Each Yoga session is an exercise in self-observation without being judgmental. Listen to what your body is telling you. Train yourself to become aware of the signals that continually travel from your muscles, tendons, ligaments, bones, and skin to your brain.

Be in dialogue with your body instead of indulging in a mental monologue that excludes bodily awareness. Pay particular attention to signals coming from your neck, lower back, jaw muscles, abdomen, and any known problem or tension areas of your body.

To gauge the intensity of a difficult Yoga posture, use a scale from 1 to 10, with 10 being your threshold for tolerable pain. Imagine a flashing red light and an alarm bell going off after you pass level 8. Notice the signals and heed them, particularly your breath. If your breathing becomes labored, it usually indicates that you might want to back off.

Beginners commonly experience trembling when holding certain Yoga postures. Normally, the involuntary motion is noticeable in the legs or arms and is nothing to worry about, as long as you aren’t straining.

The tremors are simply a sign that your muscles are working in response to a new demand. Instead of focusing on the feeling that you’ve become a wobbly bowl of jelly, lengthen your breath a little, if you can, and allow your attention to go deeper within. If the trembling starts to go off the Richter scale, either ease up a little or end the posture altogether.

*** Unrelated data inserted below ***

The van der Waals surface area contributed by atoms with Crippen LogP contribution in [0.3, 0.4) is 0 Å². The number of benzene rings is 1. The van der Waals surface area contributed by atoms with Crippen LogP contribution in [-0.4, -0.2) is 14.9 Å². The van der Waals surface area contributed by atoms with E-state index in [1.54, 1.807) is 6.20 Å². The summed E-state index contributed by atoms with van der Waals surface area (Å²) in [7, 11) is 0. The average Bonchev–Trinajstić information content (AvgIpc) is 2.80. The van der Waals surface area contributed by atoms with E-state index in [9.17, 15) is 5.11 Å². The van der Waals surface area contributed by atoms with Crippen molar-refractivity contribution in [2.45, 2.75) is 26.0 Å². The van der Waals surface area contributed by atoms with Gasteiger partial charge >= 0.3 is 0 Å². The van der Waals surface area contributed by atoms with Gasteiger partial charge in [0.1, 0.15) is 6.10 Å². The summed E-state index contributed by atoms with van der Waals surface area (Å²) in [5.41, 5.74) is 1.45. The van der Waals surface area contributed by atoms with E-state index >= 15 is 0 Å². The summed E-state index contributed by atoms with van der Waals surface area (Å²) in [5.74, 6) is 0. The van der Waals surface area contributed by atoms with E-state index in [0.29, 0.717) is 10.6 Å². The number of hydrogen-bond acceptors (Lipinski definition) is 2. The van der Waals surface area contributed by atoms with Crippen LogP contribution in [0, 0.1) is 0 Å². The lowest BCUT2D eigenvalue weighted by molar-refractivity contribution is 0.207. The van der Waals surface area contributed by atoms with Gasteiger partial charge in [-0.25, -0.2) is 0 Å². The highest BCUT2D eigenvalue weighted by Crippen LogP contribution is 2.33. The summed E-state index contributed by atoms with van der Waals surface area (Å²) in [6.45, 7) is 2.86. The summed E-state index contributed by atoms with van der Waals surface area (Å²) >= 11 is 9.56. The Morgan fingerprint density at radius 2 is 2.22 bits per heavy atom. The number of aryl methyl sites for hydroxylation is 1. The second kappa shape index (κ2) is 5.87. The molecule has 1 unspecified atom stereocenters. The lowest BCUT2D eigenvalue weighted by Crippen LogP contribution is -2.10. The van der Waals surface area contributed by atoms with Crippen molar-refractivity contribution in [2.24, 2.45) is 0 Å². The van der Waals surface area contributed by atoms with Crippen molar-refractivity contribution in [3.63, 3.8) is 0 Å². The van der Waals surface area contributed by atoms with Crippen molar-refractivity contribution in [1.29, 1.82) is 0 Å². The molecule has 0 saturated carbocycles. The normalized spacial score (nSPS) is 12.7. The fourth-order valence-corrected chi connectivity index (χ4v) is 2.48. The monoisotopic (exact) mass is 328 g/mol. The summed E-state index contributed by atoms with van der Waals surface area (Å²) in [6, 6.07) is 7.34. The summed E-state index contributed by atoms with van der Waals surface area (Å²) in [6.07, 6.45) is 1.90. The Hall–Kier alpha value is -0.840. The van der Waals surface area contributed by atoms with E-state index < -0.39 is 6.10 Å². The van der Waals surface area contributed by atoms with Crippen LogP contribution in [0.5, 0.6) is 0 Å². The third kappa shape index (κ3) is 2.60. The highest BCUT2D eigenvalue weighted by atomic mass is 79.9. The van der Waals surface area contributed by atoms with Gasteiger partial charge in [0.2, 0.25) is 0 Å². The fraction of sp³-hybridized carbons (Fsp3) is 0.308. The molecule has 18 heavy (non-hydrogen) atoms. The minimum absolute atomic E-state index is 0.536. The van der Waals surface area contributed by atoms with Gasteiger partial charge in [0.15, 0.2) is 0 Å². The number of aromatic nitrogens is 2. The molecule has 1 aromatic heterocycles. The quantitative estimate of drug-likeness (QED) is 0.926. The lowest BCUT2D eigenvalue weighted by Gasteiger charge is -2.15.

Moving slowly but surely

All postural movements are intended to be executed slowly. Unfortunately, most people are usually on automatic with movements that tend to be unconscious, too fast, and not particularly graceful. Most people are generally unaware of their bodies, but yogic postures lead you to adopt a different attitude. Consider the advantages of slow motion:

  • Enhanced awareness, which enables you to listen to what your body is telling you and to practice at the edge.

  • Safer practice. Slowing down lowers the risk of straining or spraining muscles, tearing ligaments, and overtaxing your heart.

  • Arrival at a deep stage of relaxation more quickly.

  • Improved breathing and breathing stamina.

  • Shared workload among more muscle groups.

For the best results, practice your postures at a slow, steady pace while calmly focusing on your breath and the postural movement. Resist the temptation to speed up; instead, savor each posture. Relax and be present here and now. If your breathing becomes labored or you begin to feel fatigued, rest until you’re ready to go on.

If you find yourself rushing through your program, pause and ask yourself, “Why the hurry?” If you’re truly short on time, shorten your program and focus on fewer postures.

If you’re rushing through your program because you’re feeling bored or generally distracted, pause and remind yourself why you’re practicing Yoga in the first place. Renew your motivation by telling yourself that you have plenty of time to complete your session. Boredom is a sign that you’re detached from your own bodily experience and aren’t living in the present moment. Participate fully in the process.